Traditional Gender Roles in LGBT (and Straight) Relationships

I was recently asked by someone who is bisexual, but who had never been in a same-sex relationship, a few questions about how things are supposed to work in a same-sex relationship, with regards to the traditional gender roles. The scenario presented was about who is expected to pay for dinner and who is the dominant one when it comes to sex. 

ADVERTISEMENT
Shop AdamandEve.com

The expectation presumably is that the man is supposed to be the dominant person in the bedroom and that he would also pay for dinner on a date. I'm not sure how commonplace that is, even in an opposite-sex dating situation, but I suppose if you're more the traditional-minded sort, maybe you might adhere to those roles. It seems somewhat antiquated to me, but if that's your thing, and you both like it that way, then more power to you. I'm not going to tell you how your relationship needs to work. 

Being gay, I don't really subscribe to that sort of mindset. I never have. Having been raised by a single mother, with no male figure in the home to take on the old-fashioned, Ward Cleaver sort of patriarchal role, I just don't really feel like that's the way it needs to work. Well, aside from any weird notions that might have gotten drilled into my head by watching old Leave it to Beaver episodes.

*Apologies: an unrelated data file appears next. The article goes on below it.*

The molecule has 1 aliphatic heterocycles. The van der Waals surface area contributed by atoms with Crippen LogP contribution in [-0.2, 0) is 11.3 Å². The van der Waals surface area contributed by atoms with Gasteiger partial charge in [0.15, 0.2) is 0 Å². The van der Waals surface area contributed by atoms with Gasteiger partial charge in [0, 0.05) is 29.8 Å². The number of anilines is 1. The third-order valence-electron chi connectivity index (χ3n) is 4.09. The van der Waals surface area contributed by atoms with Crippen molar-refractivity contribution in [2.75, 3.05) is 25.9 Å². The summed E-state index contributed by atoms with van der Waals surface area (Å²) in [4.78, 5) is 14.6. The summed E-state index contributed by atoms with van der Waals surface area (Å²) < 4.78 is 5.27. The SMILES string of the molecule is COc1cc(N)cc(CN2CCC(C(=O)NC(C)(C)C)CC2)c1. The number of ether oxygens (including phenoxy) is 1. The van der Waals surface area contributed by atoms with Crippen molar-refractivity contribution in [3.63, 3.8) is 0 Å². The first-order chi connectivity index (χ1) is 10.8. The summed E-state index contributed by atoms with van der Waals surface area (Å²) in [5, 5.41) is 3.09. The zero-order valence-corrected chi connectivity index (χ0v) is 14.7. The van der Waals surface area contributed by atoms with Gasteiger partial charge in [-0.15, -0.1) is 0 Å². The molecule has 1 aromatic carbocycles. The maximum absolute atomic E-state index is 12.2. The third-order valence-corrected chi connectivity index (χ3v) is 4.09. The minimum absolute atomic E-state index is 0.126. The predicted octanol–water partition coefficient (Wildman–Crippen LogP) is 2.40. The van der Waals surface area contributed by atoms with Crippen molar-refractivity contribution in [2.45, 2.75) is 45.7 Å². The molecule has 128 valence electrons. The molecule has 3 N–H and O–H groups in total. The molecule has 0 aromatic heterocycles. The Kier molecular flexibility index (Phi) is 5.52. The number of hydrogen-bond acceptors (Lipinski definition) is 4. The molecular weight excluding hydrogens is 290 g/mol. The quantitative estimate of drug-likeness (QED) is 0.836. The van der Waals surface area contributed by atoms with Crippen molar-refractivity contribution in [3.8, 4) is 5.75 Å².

When I'm dating someone, I often choose to pay for the meal. I mainly do this because it's just easier than having the awkward discussion of who should pay. I also dislike starting a meal at a restaurant while on a date by telling the server that we'll be on separate checks. To me, that feels like I'd be giving the impression that I'm a cheap bastard. I don't really want to give that impression... But I am a cheap bastard! 

I really only do those things because I like to avoid the awkwardness. I don't feel like I'm expected to pay, most of the time, but there are times when I feel like that might be the case. When I'm with a more submissive sort of guy, I feel like I have to take care of him, and in those cases, I feel a bit of an obligation to pay the tab. But then I also end up resenting the guy for never offering to pick up even their own share of the tab. When I add in the fact that I'm usually the one driving us around, regardless of who I'm dating (It's like no one owns a fucking car, anymore!), then I really start to resent the fact that they aren't chipping in. 

I recommend that everyone offer to pay their share when on a date, or at least offer to pay the whole tab every other date. If the other person insists on paying, you can hem and haw a bit, but go ahead and let them pay, but dammit, you better show a lot of appreciation for it. And I don't mean that you have to fuck them later. I mean throw a lot of "thanks yous" at them. Show some gratitude. It'll help keep them from feeling used or feeling resentful towards you. 

When it comes to traditional gender roles in the home, I don't know how common the whole housewife and breadwinner arrangement is in opposite-sex relationships. I can't imagine it's all that common. I can't picture the wife always making dinner and taking care of the kids, while the husband works 40 hours a week and then comes home and watches football, and mows the lawn on the weekends. Maybe that shit happens, but as far as I know, that's not how it is.